A source confirms that FCC Chairman Tom Wheeler plans to put an order resolving two petitions to preempt state laws limiting municipal broadband on the Feb. 26 meeting agenda, according to a source. He is likely to have three votes for granting the petitions and preempting the laws.
“High-speed Internet access is a fundamental part of our daily lives at home, on the job and at school," the chairman said in an e-mailed statement. "Where fast broadband is available to some, there are far too many parts of the country, particularly rural America, that are being left further and further behind. Many other Americans lack competitive choices for broadband. The FCC has been working diligently to expand broadband deployment and increase consumer choice and competition nationwide, including preparing to respond to complaints from cities that have been prohibited from providing competitive high-speed alternatives.”
That news comes the same day the administration is sending a letter to Wheeler "urging it to join this effort [to promote high-speed broadband] by addressing barriers inhibiting local communities from responding to the broadband needs of their citizens."
Those barriers, the White House has made clear, includes the 19 states--some say more--with laws limiting municipal broadband buildouts.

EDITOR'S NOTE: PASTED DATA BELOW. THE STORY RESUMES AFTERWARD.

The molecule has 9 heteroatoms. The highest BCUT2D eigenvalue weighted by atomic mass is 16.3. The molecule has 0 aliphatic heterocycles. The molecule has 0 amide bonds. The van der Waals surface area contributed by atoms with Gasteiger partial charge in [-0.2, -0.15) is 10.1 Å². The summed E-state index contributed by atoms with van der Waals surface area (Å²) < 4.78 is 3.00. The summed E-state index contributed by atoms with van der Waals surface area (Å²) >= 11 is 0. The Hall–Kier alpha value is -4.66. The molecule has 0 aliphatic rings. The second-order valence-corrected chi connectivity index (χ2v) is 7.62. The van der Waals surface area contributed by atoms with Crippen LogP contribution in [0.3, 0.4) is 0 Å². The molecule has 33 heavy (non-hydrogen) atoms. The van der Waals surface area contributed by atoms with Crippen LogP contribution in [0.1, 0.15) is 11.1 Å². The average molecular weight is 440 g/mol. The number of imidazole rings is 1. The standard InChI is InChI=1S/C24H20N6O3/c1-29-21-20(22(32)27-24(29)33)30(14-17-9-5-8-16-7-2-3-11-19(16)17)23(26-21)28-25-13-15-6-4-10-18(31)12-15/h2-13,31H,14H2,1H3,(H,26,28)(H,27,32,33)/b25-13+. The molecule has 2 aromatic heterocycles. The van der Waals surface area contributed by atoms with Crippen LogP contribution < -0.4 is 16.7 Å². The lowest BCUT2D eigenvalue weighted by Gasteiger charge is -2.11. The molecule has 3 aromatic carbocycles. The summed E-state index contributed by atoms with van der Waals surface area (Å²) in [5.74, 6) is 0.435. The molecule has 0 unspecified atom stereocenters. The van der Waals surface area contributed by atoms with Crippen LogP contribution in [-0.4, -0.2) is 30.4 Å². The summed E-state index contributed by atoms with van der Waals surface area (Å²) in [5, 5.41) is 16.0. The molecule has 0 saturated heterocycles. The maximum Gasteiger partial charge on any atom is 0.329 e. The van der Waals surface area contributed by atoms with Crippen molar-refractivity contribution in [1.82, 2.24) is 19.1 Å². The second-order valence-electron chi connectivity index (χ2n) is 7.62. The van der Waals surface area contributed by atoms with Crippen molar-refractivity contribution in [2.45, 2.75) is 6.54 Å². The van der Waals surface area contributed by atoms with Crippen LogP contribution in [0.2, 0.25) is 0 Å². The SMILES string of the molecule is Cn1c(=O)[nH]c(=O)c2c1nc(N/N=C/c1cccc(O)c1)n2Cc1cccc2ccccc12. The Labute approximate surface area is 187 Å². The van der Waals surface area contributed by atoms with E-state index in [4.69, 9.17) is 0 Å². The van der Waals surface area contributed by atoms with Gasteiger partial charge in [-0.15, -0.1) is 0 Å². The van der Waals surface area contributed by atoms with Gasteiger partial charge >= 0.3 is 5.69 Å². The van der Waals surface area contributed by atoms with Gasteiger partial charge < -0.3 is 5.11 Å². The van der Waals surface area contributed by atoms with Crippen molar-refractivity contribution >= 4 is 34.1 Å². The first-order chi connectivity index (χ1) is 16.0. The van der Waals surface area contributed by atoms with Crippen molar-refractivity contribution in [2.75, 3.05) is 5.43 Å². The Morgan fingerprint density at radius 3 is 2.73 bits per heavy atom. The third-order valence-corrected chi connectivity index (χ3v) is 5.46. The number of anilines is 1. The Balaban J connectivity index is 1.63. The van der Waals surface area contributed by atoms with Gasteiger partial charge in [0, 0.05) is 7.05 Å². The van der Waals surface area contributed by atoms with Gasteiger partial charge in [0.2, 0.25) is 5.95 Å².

The letter is in some ways preaching to the choir. Wheeler has already signaled that he thinks the FCC should use its preemption authority to clear away state laws he sees as incumbent ISP-backed efforts to prevent competition.
Those ISPs argue the government should not be subsidizing their competitors, and point to examples of cities who failed at building out networks and left taxpayers to pay for those miscalculations. Then there is the ISPs' point about not being able to make a business case for pricing their service competitively with a subsidized entrant.
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Contributing editor John Eggerton has been an editor and/or writer on media regulation, legislation and policy for over four decades, including covering the FCC, FTC, Congress, the major media trade associations, and the federal courts. In addition to Multichannel News and Broadcasting + Cable, his work has appeared in Radio World, TV Technology, TV Fax, This Week in Consumer Electronics, Variety and the Encyclopedia Britannica.